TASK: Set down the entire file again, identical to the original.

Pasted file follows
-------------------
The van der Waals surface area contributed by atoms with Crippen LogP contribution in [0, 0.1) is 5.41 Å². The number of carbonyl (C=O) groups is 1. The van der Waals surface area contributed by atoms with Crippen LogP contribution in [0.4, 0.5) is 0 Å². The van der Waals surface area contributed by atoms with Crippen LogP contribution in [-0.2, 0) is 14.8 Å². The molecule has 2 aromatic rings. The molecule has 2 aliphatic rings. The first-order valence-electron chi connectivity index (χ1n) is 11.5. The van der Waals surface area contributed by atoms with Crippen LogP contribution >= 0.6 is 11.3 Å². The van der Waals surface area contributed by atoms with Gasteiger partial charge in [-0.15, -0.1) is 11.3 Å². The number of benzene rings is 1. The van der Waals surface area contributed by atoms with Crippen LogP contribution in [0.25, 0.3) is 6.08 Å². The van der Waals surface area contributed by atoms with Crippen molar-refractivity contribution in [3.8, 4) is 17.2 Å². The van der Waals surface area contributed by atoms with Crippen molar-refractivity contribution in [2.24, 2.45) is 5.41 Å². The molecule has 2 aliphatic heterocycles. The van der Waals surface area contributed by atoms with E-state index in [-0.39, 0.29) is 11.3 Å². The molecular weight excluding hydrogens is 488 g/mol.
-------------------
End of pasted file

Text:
The van der Waals surface area contributed by atoms with Crippen LogP contribution in [0, 0.1) is 5.41 Å². The number of carbonyl (C=O) groups is 1. The van der Waals surface area contributed by atoms with Crippen LogP contribution in [0.4, 0.5) is 0 Å². The van der Waals surface area contributed by atoms with Crippen LogP contribution in [-0.2, 0) is 14.8 Å². The molecule has 2 aromatic rings. The molecule has 2 aliphatic rings. The first-order valence-electron chi connectivity index (χ1n) is 11.5. The van der Waals surface area contributed by atoms with Crippen LogP contribution >= 0.6 is 11.3 Å². The van der Waals surface area contributed by atoms with Gasteiger partial charge in [-0.15, -0.1) is 11.3 Å². The number of benzene rings is 1. The van der Waals surface area contributed by atoms with Crippen LogP contribution in [0.25, 0.3) is 6.08 Å². The van der Waals surface area contributed by atoms with Crippen molar-refractivity contribution in [3.8, 4) is 17.2 Å². The van der Waals surface area contributed by atoms with Crippen molar-refractivity contribution in [2.24, 2.45) is 5.41 Å². The molecule has 2 aliphatic heterocycles. The van der Waals surface area contributed by atoms with E-state index in [-0.39, 0.29) is 11.3 Å². The molecular weight excluding hydrogens is 488 g/mol.